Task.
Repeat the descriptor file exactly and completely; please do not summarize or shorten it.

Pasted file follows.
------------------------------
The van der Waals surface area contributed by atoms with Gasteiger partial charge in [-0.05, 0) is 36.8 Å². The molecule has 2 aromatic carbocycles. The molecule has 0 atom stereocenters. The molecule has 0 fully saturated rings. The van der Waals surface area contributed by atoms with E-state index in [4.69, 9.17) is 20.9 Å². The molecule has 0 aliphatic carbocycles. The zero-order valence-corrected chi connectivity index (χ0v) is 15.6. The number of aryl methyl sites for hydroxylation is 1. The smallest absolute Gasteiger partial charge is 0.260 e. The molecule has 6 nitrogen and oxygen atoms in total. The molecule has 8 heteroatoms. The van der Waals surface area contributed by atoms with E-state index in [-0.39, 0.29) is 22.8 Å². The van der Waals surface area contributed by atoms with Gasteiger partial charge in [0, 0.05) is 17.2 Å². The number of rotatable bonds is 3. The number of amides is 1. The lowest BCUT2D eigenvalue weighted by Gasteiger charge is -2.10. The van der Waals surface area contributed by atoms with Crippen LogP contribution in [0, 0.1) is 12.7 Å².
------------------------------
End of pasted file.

The van der Waals surface area contributed by atoms with Gasteiger partial charge in [-0.05, 0) is 36.8 Å². The molecule has 2 aromatic carbocycles. The molecule has 0 atom stereocenters. The molecule has 0 fully saturated rings. The van der Waals surface area contributed by atoms with E-state index in [4.69, 9.17) is 20.9 Å². The molecule has 0 aliphatic carbocycles. The zero-order valence-corrected chi connectivity index (χ0v) is 15.6. The number of aryl methyl sites for hydroxylation is 1. The smallest absolute Gasteiger partial charge is 0.260 e. The molecule has 6 nitrogen and oxygen atoms in total. The molecule has 8 heteroatoms. The van der Waals surface area contributed by atoms with E-state index in [-0.39, 0.29) is 22.8 Å². The van der Waals surface area contributed by atoms with Gasteiger partial charge in [0, 0.05) is 17.2 Å². The number of rotatable bonds is 3. The number of amides is 1. The lowest BCUT2D eigenvalue weighted by Gasteiger charge is -2.10. The van der Waals surface area contributed by atoms with Crippen LogP contribution in [0, 0.1) is 12.7 Å².